Have you always been good at managing your money? You always know how to identify risky investments and build your current finances. Did you know that there is a career field out there for people like you?
This job title is called a wealth management advisor. Read further to find out what a wealth management advisor can do. Your next best career could be waiting for you right around the corner.
What is Wealth management?
Wealth management means managing the assets of high earners. It involves using a wide range of services and products to grow and protect these assets over time. The number one goal in wealth management is to increase a client’s wealth.
Individuals with at least $1 million in liquid financial assets are high net worth individuals (HNWI.) Individuals with assets between $100,000 and $1 million are a sub-HNWI or affluent investor. Investors with more than $30 million in assets are Ultra high net worth investors.
Data from the Federal Reserve Survey of Consumer Finances indicates that over 11 million households in the US are worth over $1 million. In 2016, there were approximately 4 million households in this category.
What is a Wealth Management Advisor?
A wealth management advisor studies a client’s monetary needs. They build a portfolio that reaches their client’s financial goals. They develop these portfolios based on the client’s goals, financial condition, and risk comfort.
U.S. banking institutions like JP Morgan and Goldman Sachs offer private wealth management business units. Wealth management advisors can also work out of smaller-scale offices as well. Sometimes they will have their own solo practice.
Sometimes clients receive services from a single wealth manager. Some will have access to a team of wealth management professionals.
Many wealth management professionals charge a fee based on the value of the assets they manage. Commission-based payments allow advisors to collect a commission for every financial product (i.e., annuities, securities) their clients buy. Fee-based professionals receive no compensation for product sales.
Wealth management advisor salaries can range between $75.000 and $115,000. These professionals may also earn bonuses for their services as well.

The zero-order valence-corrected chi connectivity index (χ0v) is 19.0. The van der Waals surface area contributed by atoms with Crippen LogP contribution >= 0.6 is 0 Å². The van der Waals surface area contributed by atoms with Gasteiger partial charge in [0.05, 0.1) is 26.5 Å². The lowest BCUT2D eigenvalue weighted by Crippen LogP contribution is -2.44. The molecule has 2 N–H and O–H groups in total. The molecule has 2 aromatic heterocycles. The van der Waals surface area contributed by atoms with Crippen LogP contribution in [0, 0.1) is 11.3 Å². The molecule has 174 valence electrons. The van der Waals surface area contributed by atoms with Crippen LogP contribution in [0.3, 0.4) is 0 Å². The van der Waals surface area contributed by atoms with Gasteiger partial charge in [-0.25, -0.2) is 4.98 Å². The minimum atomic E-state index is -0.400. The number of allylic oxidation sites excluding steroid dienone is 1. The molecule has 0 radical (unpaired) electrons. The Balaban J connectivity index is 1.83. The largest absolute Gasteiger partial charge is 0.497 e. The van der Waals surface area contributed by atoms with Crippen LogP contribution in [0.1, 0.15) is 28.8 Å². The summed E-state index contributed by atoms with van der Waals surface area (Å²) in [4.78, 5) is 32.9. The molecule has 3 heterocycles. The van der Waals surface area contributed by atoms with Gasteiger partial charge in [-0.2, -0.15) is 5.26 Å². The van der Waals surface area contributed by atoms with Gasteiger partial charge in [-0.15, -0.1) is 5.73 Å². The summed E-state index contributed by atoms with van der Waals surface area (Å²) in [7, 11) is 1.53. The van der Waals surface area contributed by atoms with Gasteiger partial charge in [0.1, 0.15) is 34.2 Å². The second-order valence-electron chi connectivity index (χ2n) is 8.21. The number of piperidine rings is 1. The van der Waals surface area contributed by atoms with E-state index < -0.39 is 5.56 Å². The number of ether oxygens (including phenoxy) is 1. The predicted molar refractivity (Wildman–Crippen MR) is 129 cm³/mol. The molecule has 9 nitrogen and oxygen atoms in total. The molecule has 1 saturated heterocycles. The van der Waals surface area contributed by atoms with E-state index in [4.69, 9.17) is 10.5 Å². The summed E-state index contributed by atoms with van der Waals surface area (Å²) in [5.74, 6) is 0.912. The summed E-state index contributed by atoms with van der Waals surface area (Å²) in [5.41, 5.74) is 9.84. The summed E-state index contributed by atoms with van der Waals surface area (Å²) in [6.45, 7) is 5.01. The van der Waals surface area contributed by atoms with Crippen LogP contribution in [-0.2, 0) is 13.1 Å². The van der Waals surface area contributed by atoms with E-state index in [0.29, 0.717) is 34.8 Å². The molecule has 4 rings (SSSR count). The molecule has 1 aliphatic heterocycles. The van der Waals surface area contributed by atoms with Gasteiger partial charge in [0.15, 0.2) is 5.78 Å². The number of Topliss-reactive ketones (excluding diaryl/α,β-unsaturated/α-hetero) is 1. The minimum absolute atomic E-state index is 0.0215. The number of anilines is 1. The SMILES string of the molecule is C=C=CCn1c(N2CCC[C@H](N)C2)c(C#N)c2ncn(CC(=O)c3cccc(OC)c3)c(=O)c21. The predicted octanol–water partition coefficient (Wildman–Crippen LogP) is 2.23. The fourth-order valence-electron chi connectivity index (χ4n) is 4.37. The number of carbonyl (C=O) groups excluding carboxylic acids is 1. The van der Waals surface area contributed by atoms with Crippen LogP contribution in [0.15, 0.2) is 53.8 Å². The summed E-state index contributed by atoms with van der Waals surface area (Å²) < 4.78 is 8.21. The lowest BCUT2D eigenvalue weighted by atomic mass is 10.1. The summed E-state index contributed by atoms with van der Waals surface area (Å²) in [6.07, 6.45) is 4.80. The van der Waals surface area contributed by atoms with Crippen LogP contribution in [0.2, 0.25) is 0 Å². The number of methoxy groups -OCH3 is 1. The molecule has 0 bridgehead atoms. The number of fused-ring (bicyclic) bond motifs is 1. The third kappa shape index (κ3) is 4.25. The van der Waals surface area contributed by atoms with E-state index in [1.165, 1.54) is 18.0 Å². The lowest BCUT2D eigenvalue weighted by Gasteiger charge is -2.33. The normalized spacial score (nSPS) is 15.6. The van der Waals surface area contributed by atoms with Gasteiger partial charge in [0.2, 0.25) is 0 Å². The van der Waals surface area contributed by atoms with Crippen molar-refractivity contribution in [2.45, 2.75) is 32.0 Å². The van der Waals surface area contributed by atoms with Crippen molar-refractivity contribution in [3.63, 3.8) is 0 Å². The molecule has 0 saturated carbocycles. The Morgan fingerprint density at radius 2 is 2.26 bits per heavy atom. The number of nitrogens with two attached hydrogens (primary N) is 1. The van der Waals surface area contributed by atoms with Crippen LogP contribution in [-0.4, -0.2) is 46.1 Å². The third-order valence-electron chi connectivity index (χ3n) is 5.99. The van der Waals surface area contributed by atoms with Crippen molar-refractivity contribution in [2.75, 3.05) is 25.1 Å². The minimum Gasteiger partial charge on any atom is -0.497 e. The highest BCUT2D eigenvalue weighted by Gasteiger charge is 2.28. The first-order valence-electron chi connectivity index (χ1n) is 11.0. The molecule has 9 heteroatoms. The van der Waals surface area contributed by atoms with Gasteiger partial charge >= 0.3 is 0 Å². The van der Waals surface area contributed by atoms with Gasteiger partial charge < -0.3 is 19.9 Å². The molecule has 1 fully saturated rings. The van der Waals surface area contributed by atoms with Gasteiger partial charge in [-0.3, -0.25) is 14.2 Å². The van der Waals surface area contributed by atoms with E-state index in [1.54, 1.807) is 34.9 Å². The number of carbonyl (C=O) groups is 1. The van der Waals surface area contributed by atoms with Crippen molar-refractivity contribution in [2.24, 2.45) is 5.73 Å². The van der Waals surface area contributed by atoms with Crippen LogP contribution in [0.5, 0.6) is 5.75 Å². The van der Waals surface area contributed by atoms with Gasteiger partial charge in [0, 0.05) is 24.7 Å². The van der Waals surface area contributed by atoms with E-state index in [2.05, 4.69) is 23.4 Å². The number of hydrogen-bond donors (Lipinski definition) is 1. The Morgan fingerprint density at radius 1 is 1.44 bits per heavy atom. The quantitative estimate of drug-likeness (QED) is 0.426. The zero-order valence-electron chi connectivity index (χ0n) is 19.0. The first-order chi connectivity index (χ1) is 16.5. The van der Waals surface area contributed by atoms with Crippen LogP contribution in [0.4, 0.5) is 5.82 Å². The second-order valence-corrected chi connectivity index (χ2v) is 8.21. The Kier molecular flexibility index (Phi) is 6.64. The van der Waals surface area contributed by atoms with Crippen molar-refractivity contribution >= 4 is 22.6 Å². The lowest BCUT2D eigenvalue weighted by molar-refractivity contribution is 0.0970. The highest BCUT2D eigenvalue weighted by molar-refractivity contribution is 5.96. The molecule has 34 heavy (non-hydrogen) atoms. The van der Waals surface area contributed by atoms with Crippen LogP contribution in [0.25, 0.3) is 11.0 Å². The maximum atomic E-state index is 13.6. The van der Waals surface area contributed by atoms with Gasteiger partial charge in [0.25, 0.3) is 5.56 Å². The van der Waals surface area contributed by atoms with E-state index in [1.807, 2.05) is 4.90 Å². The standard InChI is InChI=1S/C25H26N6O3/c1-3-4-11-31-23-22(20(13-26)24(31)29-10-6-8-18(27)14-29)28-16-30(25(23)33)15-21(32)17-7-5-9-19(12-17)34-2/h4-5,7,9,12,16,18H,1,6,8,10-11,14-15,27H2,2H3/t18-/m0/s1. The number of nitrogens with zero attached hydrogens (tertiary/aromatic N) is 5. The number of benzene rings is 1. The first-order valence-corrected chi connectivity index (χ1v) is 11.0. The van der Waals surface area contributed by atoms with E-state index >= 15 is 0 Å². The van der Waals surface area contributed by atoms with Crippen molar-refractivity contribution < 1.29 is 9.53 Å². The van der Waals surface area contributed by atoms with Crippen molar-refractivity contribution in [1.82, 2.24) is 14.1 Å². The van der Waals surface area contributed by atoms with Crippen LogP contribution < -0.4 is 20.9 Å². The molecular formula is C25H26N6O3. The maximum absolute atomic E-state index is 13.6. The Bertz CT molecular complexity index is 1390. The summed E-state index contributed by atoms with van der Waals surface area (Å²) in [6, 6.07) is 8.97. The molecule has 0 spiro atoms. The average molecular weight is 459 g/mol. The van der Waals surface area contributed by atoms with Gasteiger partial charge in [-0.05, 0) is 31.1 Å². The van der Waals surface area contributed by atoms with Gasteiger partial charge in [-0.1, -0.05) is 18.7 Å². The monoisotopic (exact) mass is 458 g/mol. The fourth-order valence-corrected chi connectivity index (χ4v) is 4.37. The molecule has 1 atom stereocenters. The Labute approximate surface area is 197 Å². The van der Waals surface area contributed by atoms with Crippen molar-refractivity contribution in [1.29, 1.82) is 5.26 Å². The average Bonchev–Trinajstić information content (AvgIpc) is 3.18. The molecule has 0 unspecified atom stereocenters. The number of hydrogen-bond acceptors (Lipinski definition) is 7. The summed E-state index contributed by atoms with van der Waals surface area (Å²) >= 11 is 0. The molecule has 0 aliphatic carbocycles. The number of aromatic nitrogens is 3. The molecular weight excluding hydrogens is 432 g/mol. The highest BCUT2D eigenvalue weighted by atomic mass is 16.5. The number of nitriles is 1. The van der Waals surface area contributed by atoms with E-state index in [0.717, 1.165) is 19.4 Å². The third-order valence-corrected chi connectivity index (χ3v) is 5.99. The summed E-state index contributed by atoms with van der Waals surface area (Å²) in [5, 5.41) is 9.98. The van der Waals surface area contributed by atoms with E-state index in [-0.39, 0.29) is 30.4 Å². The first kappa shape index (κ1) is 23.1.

Sometimes it’s easy to confuse the term “wealth management advisors” with “financial planners.” Financial planners help with lifestyle planning tasks like refinancing your house. Wealth management advisors provide direction for larger financial concerns.
Larger concerns include tax and estate planning, investments, real estate, and risk management. Here is a deeper look at what wealth management means to each of these larger financial areas:
Investment management includes controlling different securities and assets like real estate or bonds. Wealth management advisors can analyze and recommend stock purchases. They can also advise on investment contracts with private or institutional investors.
Risk management refers to identifying and mitigating the uncertainty of an investment decision. Wealth management advisors know how to analyze and measure an investment’s potential loss in value. With this information in hand, the advisor can take action (or inaction) based on their client’s level of risk tolerance.
Tax and Estate Planning
Tax planning means using tax exemptions and deductions to cut one’s tax liability. Wealth management advisors know the methods for lowering their client’s tax liabilities. These methods are legal and not considered tax avoidance or tax evasion
Estate planning means pre-arranging how to manage someone’s assets after they die. Wealth management advisors can help distribute assets to beneficiaries and complete estate taxes. Wealth management professionals will work with probate attorneys to execute these tasks.
Real estate investing means buying and managing rental property. Investors will buy land or buildings and rent them out to tenants. This form of investing is desirable because you can take possession of the property by paying a fraction of the total cost upfront.
How do You Become a Wealth Management Advisor?
Wealth management advisors must earn a bachelor’s degree to begin their careers. Most wealth management professionals will also earn a master’s degree in a related discipline.
Wealth management advisors who provide investment advice to buy or sell stocks and bonds must have a license to do so. These wealth management professionals with smaller companies must register with state regulators. Advisors with larger firms can register with the US Securities and Exchange Commission.
Wealth management advisors will also do supervised internships where they learn more about job expectations. They learn how to develop investment portfolios and build a client network. These internships will last between one and two years.
Wealth management professionals may also earn a Certified Private Wealth Advisor (CPWA) certification. CPWA certifies that the advisor is proficient on the wealth life cycle to accumulate, preserve and distribute funds. They can also create a strategy to reduce tax liabilities and transfer wealth.
Does a career as a wealth management advisor sound good to you? If you have your bachelor’s degree, check with your local bank to see if they offer wealth management internships. Make a long term plan to earn your CPWA certification to make yourself more marketable.
Or are you one of those lucky HNWI earners looking for a wealth management advisor? You can start by checking the Securities and Exchange Commission’s investment advisor search page. You’ll be able to find the advisors you need to help secure your financial future.
For more money management advice, don’t forget to check our website. We’re here to help you preserve that nest egg you’ve worked so hard to earn.